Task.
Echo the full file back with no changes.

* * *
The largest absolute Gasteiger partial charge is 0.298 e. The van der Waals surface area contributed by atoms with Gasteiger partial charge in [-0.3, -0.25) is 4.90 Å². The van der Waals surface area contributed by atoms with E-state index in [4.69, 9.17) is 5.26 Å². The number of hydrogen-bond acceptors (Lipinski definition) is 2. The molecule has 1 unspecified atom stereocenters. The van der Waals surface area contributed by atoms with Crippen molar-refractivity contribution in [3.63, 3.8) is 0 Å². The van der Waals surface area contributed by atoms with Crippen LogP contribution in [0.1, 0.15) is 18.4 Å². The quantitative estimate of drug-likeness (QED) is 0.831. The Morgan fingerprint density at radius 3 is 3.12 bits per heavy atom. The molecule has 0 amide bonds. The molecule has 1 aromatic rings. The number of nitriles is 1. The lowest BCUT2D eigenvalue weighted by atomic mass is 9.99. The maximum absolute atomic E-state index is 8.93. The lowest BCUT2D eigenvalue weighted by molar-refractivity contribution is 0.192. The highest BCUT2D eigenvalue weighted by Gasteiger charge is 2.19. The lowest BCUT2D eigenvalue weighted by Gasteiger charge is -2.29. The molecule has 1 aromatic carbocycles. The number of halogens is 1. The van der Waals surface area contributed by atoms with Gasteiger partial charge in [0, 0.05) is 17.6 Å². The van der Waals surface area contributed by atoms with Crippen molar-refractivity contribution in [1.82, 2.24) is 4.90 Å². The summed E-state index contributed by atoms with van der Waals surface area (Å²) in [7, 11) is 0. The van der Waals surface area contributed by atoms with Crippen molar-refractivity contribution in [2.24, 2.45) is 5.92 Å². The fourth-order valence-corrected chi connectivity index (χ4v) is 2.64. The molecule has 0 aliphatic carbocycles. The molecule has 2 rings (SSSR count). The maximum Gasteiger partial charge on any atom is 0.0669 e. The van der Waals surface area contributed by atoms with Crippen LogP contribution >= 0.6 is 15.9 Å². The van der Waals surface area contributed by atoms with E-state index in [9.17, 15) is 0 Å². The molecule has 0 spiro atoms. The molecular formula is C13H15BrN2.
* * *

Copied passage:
The largest absolute Gasteiger partial charge is 0.298 e. The van der Waals surface area contributed by atoms with Gasteiger partial charge in [-0.3, -0.25) is 4.90 Å². The van der Waals surface area contributed by atoms with E-state index in [4.69, 9.17) is 5.26 Å². The number of hydrogen-bond acceptors (Lipinski definition) is 2. The molecule has 1 unspecified atom stereocenters. The van der Waals surface area contributed by atoms with Crippen molar-refractivity contribution in [3.63, 3.8) is 0 Å². The van der Waals surface area contributed by atoms with Crippen LogP contribution in [0.1, 0.15) is 18.4 Å². The quantitative estimate of drug-likeness (QED) is 0.831. The Morgan fingerprint density at radius 3 is 3.12 bits per heavy atom. The molecule has 0 amide bonds. The molecule has 1 aromatic rings. The number of nitriles is 1. The lowest BCUT2D eigenvalue weighted by atomic mass is 9.99. The maximum absolute atomic E-state index is 8.93. The lowest BCUT2D eigenvalue weighted by molar-refractivity contribution is 0.192. The highest BCUT2D eigenvalue weighted by Gasteiger charge is 2.19. The lowest BCUT2D eigenvalue weighted by Gasteiger charge is -2.29. The molecule has 1 aromatic carbocycles. The number of halogens is 1. The van der Waals surface area contributed by atoms with Gasteiger partial charge in [0, 0.05) is 17.6 Å². The van der Waals surface area contributed by atoms with Crippen molar-refractivity contribution in [1.82, 2.24) is 4.90 Å². The summed E-state index contributed by atoms with van der Waals surface area (Å²) in [7, 11) is 0. The van der Waals surface area contributed by atoms with Crippen molar-refractivity contribution in [2.24, 2.45) is 5.92 Å². The fourth-order valence-corrected chi connectivity index (χ4v) is 2.64. The molecule has 0 aliphatic carbocycles. The molecule has 2 rings (SSSR count). The maximum Gasteiger partial charge on any atom is 0.0669 e. The van der Waals surface area contributed by atoms with Crippen LogP contribution >= 0.6 is 15.9 Å². The van der Waals surface area contributed by atoms with E-state index in [9.17, 15) is 0 Å². The molecule has 0 spiro atoms. The molecular formula is C13H15BrN2.